From Longman Dictionary of Contemporary Englishconvictioncon‧vic‧tion /kənˈvɪkʃən/ ●○○ noun 1 [countable]BELIEVE a very strong belief or opinionreligious/political etc convictions a woman of strong political convictionsdeep/strong conviction The Dotens have a deep conviction that marriage is for life.conviction that The students possess the conviction that they can make a difference to their community.2 [uncountable]BELIEVE the feeling of being sure about something and having no doubtswith/without conviction He was able to say with conviction that he had changed. ‘No, ’ she said, without conviction. It was a reasonable explanation, but his voice lacked conviction. It took her so much effort to speak that what she said carried great conviction
(=showed she felt sure of what she said).3 [countable, uncountable]SCTGUILTY a decision in a court of law that someone is guilty of a crime, or the process of proving that someone is guilty opp acquittal They had no previous convictions. Applicants are checked for criminal convictions.conviction for This was her third conviction for theft. the trial and conviction of Jimmy Malone → have the courage of your convictions at courage(2)COLLOCATIONS – Meaning 3: a decision in a court of law that someone is guilty of a crime, or the process of proving that someone is guiltyADJECTIVES/NOUN + convictiona criminal convictionJason already had a criminal conviction for theft.a murder/manslaughter/fraud etc convictionHe lost his job following a drugs conviction.a previous/prior conviction (=a crime someone was found guilty of in the past)The man had five previous convictions for being drunk and disorderly.a wrongful conviction (=a guilty verdict that was wrong)The trial led to the men's wrongful conviction.verbshave a conviction for somethingYou must declare whether you have any convictions.lead to a convictionThey offered a reward for information leading to the conviction of the killer.obtain/secure a conviction (=make someone be found guilty)The prosecution had obtained a conviction based on false evidence.appeal against conviction (=ask a court of law to change it)The men intend to appeal against their convictions.quash/overturn a conviction (=officially say that it was wrong)The Court of Appeal quashed their convictions.uphold a conviction (=officially say that it was right)The conviction was upheld by the Court of Appeal.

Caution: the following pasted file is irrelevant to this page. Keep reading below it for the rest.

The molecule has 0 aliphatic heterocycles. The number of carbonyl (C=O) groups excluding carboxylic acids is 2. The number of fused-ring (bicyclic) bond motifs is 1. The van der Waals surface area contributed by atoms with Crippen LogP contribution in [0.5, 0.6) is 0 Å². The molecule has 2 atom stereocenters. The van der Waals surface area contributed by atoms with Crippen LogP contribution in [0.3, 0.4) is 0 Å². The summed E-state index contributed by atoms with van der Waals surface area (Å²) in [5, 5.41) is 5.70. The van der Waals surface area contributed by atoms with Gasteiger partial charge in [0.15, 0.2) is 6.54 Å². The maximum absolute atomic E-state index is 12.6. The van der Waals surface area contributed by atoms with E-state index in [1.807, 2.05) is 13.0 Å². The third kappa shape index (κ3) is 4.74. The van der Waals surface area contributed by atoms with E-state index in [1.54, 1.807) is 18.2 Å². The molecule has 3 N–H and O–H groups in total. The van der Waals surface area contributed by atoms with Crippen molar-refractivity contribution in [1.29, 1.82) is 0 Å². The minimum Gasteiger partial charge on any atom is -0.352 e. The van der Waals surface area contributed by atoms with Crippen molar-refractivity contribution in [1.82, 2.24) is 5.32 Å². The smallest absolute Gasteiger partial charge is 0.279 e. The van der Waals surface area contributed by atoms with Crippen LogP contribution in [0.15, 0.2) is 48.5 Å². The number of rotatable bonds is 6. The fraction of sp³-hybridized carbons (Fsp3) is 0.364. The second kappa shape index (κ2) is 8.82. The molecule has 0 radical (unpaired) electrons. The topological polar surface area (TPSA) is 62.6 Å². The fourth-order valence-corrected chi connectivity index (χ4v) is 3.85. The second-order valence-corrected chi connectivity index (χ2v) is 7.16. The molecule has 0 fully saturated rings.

Examples from the Corpusconviction• The trial and conviction of Jimmy Malone took over three months.• The fact that they do not believe with any great conviction the theories underlying the shocks, makes their task even harder.• He sells his company and he sells himself marketing his own deeply held convictions.• Then, with more conviction, she pronounced my name.• It does not follow that increases in crime accompanied by increased numbers of convictions necessarily entails more people being incarcerated.• Mrs. Warren and her husband appealed the conviction.• Americans held the conviction that anyone could become rich if they worked hard.• He only had one tiny conviction for shoplifting so far, and felt sure that wouldn't be held against him.conviction that• He brought to his office a conviction that a bishop had a dual responsibility to serve both church and monarchy.• She just appeared and moved in with the clear conviction that we were still a family.• There is now a growing conviction that the religious sources for a new public ethos have to be mobilised again.• He was poor himself but passionate in his conviction that Modigliani deserved a sponsor.• The pentecostal conviction that everyone has the responsibility to spread the word did the rest.• Male speaker Anybody with strong convictions that what he is doing is right is bound to stir up controversy.• The consensus will last only so long as most lawyers accept the convictions that support it.carried ... conviction• I tried to argue, Holmes, but somehow my words carried insufficient conviction.conviction for• a conviction for driving while drunk